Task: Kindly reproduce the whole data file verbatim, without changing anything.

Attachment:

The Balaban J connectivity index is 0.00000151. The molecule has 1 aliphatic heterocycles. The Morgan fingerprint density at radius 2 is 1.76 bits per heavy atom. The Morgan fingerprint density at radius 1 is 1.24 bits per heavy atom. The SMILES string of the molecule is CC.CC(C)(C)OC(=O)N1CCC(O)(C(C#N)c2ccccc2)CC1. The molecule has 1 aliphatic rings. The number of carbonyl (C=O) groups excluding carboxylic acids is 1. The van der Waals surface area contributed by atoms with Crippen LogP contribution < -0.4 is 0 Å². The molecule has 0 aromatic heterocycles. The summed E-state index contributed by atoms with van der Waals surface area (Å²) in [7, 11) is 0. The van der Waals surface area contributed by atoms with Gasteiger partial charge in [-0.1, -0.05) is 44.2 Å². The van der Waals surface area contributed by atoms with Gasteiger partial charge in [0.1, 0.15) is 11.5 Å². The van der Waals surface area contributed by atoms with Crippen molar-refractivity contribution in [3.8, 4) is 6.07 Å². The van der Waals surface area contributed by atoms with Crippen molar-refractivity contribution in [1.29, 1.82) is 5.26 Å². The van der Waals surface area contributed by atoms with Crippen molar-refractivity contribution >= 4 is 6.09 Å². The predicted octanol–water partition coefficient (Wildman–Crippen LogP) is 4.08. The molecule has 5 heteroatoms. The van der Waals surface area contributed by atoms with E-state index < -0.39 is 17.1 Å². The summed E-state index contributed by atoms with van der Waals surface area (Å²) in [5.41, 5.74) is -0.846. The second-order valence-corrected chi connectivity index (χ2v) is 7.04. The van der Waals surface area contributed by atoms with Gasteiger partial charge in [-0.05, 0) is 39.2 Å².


The Balaban J connectivity index is 0.00000151. The molecule has 1 aliphatic heterocycles. The Morgan fingerprint density at radius 2 is 1.76 bits per heavy atom. The Morgan fingerprint density at radius 1 is 1.24 bits per heavy atom. The SMILES string of the molecule is CC.CC(C)(C)OC(=O)N1CCC(O)(C(C#N)c2ccccc2)CC1. The molecule has 1 aliphatic rings. The number of carbonyl (C=O) groups excluding carboxylic acids is 1. The van der Waals surface area contributed by atoms with Crippen LogP contribution < -0.4 is 0 Å². The molecule has 0 aromatic heterocycles. The summed E-state index contributed by atoms with van der Waals surface area (Å²) in [7, 11) is 0. The van der Waals surface area contributed by atoms with Gasteiger partial charge in [-0.1, -0.05) is 44.2 Å². The van der Waals surface area contributed by atoms with Gasteiger partial charge in [0.1, 0.15) is 11.5 Å². The van der Waals surface area contributed by atoms with Crippen molar-refractivity contribution in [3.8, 4) is 6.07 Å². The van der Waals surface area contributed by atoms with Crippen molar-refractivity contribution in [1.29, 1.82) is 5.26 Å². The van der Waals surface area contributed by atoms with Crippen molar-refractivity contribution >= 4 is 6.09 Å². The predicted octanol–water partition coefficient (Wildman–Crippen LogP) is 4.08. The molecule has 5 heteroatoms. The van der Waals surface area contributed by atoms with E-state index < -0.39 is 17.1 Å². The summed E-state index contributed by atoms with van der Waals surface area (Å²) in [5.41, 5.74) is -0.846. The second-order valence-corrected chi connectivity index (χ2v) is 7.04. The van der Waals surface area contributed by atoms with Gasteiger partial charge in [-0.05, 0) is 39.2 Å².